Sadler’s Wells Theatre, London, UK
Sadler’s Wells Theatre, London, UK
9-14 July, 2002
On the darkened stage,
Flamenco Cabaret by Federico García Lorca
Flamenco shows have been "done" many times before and invariably they leave the discerning audience cold. The rhythmic stamping of feet, the flashing of kohl-lined eyes and the wailing of the cantaores (flamenco singers) can always raise a resounding applause amongst the uninitiated because, like a bullfight, it is a spectacle. In a smoky bar in downtown Seville, one would pretty much enjoy anything served up as flamenco after two large whiskies. (It is the custom for flamenco to be danced in a small, improvised theatre at the back of the bar with the audience crammed around little tables. Since you can’t move and so can’t leave, you really have no choice but to grit your teeth and enjoy yourself.) Yet the true heart of the flamenco and the authentic expression of the soul through dance and song, is rarely found in its purest form. La Yerbabuena and her company, Ballet Flamenco Eva Yerbabuena, come damned close to that perfection in Eva even though the performance takes place on a large impersonal stage with none of the intimacy of a smoky bar.
There is an attempt at a story line in Eva. In the opening scene a girl in a long, plain, brown jersey dress seated on a bent-wood chair in front of an old gramophone wakes from a dream but continues in a dream-like state, conjuring up musicians and singers as she takes centre-stage in a journey of self-expression through different gypsy dances that make up the generic dance-form that is flamenco. It is a weak story-line and the dancing turns out to be so good that any kind of justification for it is unnecessary. Two male singers walk into the spotlight and begin their lament. A third appears and then the lights lift to show that the musicians were there in the shadows all the time. (I was relieved that we were spared the feminine wailing that can clutter up flamenco shows.) One male flamenco dancer appears, then a second, then a third. Dressed in well-cut black suits and white shirts, the sexy trio of Pedro Cordoba, Juan Carlos Cardoso and Luis Miguel, dance a bulerias, a driving, energetic gypsy dance. Eva appears in a long, white figure-hugging dress with frills at the bottom – the type of dress that is featured on postcards in Andalucia. As she struts and turns her granaina, the dress follows her like a snake caught round her ankles – it inhibits her and then she masters it; it slows her movement and then she kicks it away to reveal slender ankles and feet that drum the stage as if a humming-bird is lightly brushing the floor with its wing.
One of the elements that sets flamenco apart from other dance forms is that the torso is kept very still and controlled. The arms move around it, striking poses and positions, to express the feeling and the mood, whilst the feet beat out the rhythm. Eva adds another dimension to this that I haven’t seen before – whilst maintaining the torso straight and taut, she tilts it from side to side as she flicks the skirt with her feet. Whereas other dancers can appear stiff and angular, she moves the body as an organism with a movement of the head sending a shock-wave down through her diminutive body to move her feet.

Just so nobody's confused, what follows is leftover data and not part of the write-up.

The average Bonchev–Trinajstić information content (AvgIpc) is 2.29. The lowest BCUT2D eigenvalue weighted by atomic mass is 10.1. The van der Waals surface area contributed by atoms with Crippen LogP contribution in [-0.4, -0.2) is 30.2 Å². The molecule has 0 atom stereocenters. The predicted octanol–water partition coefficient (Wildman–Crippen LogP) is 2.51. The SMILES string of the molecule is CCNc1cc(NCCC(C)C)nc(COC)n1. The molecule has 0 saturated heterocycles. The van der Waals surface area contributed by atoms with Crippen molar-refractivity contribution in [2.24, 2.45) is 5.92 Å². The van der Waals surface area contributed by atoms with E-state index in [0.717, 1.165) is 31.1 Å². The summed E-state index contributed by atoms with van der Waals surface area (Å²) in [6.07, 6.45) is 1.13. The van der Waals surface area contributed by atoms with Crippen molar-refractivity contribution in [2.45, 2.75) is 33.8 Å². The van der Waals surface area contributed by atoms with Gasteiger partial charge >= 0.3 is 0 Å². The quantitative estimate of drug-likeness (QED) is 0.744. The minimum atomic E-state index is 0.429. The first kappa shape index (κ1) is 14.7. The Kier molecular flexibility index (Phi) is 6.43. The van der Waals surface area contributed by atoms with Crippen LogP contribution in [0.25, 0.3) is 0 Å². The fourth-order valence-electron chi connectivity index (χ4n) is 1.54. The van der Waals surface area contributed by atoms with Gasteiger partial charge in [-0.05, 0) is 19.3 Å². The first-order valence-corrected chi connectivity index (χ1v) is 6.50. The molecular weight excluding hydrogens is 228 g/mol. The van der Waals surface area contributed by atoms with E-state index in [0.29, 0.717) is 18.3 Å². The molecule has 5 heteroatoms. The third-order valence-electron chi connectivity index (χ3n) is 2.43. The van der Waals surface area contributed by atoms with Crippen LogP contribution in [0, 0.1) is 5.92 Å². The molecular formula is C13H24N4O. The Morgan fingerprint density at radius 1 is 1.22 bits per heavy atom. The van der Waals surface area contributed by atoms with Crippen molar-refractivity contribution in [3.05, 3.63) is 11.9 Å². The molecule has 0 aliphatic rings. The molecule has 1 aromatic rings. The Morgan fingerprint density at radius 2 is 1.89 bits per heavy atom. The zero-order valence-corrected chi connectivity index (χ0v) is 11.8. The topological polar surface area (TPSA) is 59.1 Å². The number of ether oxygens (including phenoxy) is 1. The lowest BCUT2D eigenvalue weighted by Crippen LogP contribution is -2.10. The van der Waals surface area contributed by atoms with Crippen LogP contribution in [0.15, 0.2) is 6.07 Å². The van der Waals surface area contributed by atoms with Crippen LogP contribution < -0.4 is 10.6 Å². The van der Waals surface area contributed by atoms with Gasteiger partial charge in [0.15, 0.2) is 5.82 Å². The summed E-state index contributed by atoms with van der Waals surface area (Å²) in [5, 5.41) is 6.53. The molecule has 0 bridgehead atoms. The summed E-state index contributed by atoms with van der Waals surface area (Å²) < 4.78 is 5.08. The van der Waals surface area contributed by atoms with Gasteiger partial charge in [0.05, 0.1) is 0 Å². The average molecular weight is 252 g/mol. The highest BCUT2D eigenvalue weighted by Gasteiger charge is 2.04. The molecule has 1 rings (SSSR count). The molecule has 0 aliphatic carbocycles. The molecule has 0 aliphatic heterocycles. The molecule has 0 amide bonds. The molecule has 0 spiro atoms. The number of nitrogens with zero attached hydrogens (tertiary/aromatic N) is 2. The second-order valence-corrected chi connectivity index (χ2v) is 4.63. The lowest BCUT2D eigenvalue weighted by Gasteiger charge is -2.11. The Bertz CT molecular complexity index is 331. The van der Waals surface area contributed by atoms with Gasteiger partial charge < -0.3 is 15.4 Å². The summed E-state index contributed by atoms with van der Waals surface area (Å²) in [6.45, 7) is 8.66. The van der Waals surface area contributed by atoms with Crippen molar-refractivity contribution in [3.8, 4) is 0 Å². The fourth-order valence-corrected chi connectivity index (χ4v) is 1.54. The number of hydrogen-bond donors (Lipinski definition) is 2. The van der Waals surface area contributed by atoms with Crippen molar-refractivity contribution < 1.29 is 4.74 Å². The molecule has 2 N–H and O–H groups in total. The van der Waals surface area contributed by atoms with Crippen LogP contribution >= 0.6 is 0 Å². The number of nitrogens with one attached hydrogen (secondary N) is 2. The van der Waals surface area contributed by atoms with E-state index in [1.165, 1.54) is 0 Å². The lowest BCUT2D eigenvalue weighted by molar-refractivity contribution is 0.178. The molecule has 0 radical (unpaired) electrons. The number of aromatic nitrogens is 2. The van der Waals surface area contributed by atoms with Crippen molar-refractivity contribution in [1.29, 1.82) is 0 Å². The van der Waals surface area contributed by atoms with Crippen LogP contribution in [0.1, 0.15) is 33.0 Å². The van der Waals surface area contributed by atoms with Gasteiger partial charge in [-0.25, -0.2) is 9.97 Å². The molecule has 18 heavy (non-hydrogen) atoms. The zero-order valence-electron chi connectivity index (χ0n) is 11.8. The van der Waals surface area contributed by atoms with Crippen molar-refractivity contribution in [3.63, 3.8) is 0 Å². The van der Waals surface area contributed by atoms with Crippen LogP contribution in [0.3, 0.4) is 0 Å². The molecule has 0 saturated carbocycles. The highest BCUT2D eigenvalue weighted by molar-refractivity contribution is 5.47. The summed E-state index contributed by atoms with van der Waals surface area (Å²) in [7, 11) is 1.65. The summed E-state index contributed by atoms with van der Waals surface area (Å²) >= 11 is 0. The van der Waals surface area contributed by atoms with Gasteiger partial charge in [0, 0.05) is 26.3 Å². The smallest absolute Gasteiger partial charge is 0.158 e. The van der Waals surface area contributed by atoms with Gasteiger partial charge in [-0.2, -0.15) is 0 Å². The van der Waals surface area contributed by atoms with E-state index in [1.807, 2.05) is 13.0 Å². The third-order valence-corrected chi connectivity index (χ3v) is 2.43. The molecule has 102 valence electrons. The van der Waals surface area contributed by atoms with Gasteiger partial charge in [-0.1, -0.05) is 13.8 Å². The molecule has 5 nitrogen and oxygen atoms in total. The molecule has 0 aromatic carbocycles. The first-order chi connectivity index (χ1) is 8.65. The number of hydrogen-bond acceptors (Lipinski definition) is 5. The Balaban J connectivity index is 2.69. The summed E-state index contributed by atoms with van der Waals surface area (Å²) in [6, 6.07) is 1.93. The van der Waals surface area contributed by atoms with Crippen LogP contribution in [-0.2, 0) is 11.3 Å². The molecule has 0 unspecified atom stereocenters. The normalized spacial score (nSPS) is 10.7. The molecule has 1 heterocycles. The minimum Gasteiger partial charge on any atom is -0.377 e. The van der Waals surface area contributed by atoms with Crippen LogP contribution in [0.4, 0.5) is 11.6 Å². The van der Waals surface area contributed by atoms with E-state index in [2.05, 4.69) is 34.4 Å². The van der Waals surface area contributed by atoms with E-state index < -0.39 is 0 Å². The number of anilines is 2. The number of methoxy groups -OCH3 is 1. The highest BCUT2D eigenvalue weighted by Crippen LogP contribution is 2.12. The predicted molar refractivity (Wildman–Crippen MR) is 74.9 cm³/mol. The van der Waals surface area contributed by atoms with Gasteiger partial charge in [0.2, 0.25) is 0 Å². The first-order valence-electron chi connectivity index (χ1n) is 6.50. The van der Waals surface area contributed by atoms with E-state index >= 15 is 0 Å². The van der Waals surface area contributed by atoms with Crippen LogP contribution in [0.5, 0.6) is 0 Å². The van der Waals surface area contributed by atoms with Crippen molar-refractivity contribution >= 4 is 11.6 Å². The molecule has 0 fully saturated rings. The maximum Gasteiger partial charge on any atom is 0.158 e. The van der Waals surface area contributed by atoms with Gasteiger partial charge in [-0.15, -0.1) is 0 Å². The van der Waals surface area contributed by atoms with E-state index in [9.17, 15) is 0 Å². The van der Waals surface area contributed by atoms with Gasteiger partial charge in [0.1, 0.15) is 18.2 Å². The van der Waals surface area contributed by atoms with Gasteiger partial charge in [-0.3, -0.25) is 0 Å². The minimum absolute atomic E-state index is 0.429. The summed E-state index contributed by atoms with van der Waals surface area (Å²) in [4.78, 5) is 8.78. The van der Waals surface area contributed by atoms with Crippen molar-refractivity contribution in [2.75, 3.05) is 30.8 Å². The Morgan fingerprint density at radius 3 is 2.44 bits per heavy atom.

With her dark hair pulled back severely to accentuate her black eyes and with her long brown muscular arms flashing indignantly around her body, Eva is clearly the exponent of the heart of old Spain. This is her stage persona for she is in every sense a modern young woman. At 31 she not only runs her own company but is a wife and mother. Her composer/musician husband, Paco Jarana, is part of the company. He composed the music for Eva and plays the guitar during the show. Yerbabuena is credited with modernising flamenco and whilst her inspiration and technique are clearly traditional and faithful to the glorious past, gone are the layers of ill-fitting frou-frou, fringed shawls, castanets and wailing gypsies. The costumes chosen by Eva, and made by Jimena San Roman, cleverly integrate traditional flamenco aesthetic with modern design. In the final ‘tangos’ (a gypsy flamenco originating in Cadiz) the other two dancers in the company, Mercedes Ruiz Munoz and Sara Vazquez, wear plain white, round-necked ‘designer’ dresses. The tiers of material that drop from the waist, although clearly Spanish in style, are cut with a modern simplicity that produces a sleek and elegant look that would equally be at home in St. Tropez.
Eva, the company’s first show, was premiered at the biennial flamenco gathering in 1998. Since then, Eva has won many prizes in Spain and critical acclaim throughout the world of people that know about flamenco. That includes Pina Bausch – Eva was invited to dance in Wuppertal as part of the celebrations for the 25th anniversary of Bausch’s company – and Mike Figgis who made a documentary around her entitled Flamenco Women. There have been musings from various quarters that Eva dominates the company and the other dancers barely “get a look in.” I disagree – if the master’s name carries the billing, you want to see the master more than a token amount. To integrate other dancers around such a plainly brilliant dancer is not an easy feat. Yet she has produced a well-balanced performance which shows off the musicians in a way that doesn’t dominate and drown the noise of the artistry in the dancers’ drumming heels, that shows off the other five dancers in a way that is more than token, but which stops short of a breach of the ‘Trade Descriptions Act.’ If I pay for Eva, I want Eva.
Eva Yerbabuena & Co. will be performing their latest show at the 12th Flamenco Biennial in Seville at the beginning of October this year. She is also currently touring 5 Mujeres 5 around Europe.
Edited by Marie.
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